Otto Reutter (born Otto Pfützenreuter on April 24, 1870 in Gardelegen, Germany; died March 3, 1931 in Düsseldorf, Germany) was a German comedian, coupletist, and singer.
Born into a poor Catholic family, Reutter attended the Catholic school in Gardelegen and was then trained as a salesman's assistant. After completing his apprenticeship, he moved to Berlin and became active in theater and as a comedian. Afterwards he moved to Karlsruhe and became part of a troupe of tavern singers and comedians there.
In 1895, he first appeared as a "salon humorist", probably in Bern, Switzerland. The following year he had his breakthrough.
Particularly notable about Reutter was his ability to deliver original, amusing lyrics in a singsong manner, his persona full of irony and wit. After a successful appearance in the "Wintergarten Variety" of the Berlin Central Hotel, Reutter was hailed as a celebrity, and was considered in the following decades as one of the leading artists of the stage in Germany.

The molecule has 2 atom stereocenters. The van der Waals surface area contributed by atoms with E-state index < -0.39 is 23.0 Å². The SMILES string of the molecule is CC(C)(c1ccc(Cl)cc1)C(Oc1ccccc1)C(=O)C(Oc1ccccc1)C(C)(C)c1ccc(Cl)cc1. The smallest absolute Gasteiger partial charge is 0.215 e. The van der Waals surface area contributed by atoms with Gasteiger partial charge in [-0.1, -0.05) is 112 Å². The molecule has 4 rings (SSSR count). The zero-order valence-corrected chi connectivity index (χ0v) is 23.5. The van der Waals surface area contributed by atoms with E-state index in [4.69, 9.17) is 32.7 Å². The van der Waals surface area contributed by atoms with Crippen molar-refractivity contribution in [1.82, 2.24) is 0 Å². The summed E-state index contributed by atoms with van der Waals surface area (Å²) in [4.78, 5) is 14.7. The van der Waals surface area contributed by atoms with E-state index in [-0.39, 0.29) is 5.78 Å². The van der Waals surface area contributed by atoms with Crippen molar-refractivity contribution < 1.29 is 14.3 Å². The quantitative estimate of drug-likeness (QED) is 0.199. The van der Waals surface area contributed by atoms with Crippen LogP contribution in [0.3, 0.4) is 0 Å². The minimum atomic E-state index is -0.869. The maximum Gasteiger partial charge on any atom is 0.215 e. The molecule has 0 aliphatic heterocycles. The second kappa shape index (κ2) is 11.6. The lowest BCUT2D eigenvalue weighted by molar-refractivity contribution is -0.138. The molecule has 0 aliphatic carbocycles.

In the 1920s, Reutter wrote many of the songs for which he is still well known today, songs that have been sung by many well-known German artists. He wrote over a thousand Couplets, a German form of amusing cabaret song.
Overstressed and having suffered some personal setbacks, Reutter intended to retire as a millionaire in 1919, after a successful thirty year career. He had invested his fortune in his house (known as Waldschnibbe) in Gardelegen, as well as in war bonds. As World War I came to an end and the German inflation struck, Reutter lost a good portion of this fortune and thus had to continue to support himself by delivering his songs on various small stages.
Hence, starting around 1919, his "mature work" began to appear: songs that were especially characterized by humor and melancholy, the wisdom of life, and a kind of weary sass and bite.
His songs didn't just foresee societal changes, but also presented their listeners with comfort in times that required great sacrifice. His songs tended to follow the taste of the times, as well as current events.
Sick and exhausted, Otto Reutter died during a guest appearance in Düsseldorf in 1931, and was buried in Gardelegen.